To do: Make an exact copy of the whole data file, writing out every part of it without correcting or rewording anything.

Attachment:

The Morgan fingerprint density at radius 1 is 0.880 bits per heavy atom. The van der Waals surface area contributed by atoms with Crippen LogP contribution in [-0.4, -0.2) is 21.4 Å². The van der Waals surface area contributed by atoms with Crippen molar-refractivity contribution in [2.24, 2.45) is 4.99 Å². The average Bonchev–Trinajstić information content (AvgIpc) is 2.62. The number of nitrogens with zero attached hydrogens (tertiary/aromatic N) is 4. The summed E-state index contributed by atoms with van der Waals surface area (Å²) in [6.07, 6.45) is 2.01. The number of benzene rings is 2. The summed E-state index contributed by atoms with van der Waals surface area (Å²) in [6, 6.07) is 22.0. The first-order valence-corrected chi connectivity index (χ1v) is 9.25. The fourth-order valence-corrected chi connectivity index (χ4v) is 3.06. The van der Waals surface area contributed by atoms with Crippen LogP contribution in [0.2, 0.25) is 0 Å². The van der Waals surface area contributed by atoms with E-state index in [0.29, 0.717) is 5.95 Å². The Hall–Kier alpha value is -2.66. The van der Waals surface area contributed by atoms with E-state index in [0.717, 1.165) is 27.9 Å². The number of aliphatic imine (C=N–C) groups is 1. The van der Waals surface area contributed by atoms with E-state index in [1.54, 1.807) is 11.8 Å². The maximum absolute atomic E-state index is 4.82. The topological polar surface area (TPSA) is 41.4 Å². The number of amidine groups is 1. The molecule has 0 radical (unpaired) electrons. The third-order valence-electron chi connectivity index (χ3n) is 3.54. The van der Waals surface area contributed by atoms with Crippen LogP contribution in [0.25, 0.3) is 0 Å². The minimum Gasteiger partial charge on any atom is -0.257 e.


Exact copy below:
The Morgan fingerprint density at radius 1 is 0.880 bits per heavy atom. The van der Waals surface area contributed by atoms with Crippen LogP contribution in [-0.4, -0.2) is 21.4 Å². The van der Waals surface area contributed by atoms with Crippen molar-refractivity contribution in [2.24, 2.45) is 4.99 Å². The average Bonchev–Trinajstić information content (AvgIpc) is 2.62. The number of nitrogens with zero attached hydrogens (tertiary/aromatic N) is 4. The summed E-state index contributed by atoms with van der Waals surface area (Å²) in [6.07, 6.45) is 2.01. The number of benzene rings is 2. The summed E-state index contributed by atoms with van der Waals surface area (Å²) in [6, 6.07) is 22.0. The first-order valence-corrected chi connectivity index (χ1v) is 9.25. The fourth-order valence-corrected chi connectivity index (χ4v) is 3.06. The van der Waals surface area contributed by atoms with Crippen LogP contribution in [0.2, 0.25) is 0 Å². The van der Waals surface area contributed by atoms with E-state index in [0.29, 0.717) is 5.95 Å². The Hall–Kier alpha value is -2.66. The van der Waals surface area contributed by atoms with E-state index in [0.717, 1.165) is 27.9 Å². The number of aliphatic imine (C=N–C) groups is 1. The van der Waals surface area contributed by atoms with E-state index in [1.54, 1.807) is 11.8 Å². The maximum absolute atomic E-state index is 4.82. The topological polar surface area (TPSA) is 41.4 Å². The number of amidine groups is 1. The molecule has 0 radical (unpaired) electrons. The third-order valence-electron chi connectivity index (χ3n) is 3.54. The van der Waals surface area contributed by atoms with Crippen LogP contribution in [0.25, 0.3) is 0 Å². The minimum Gasteiger partial charge on any atom is -0.257 e.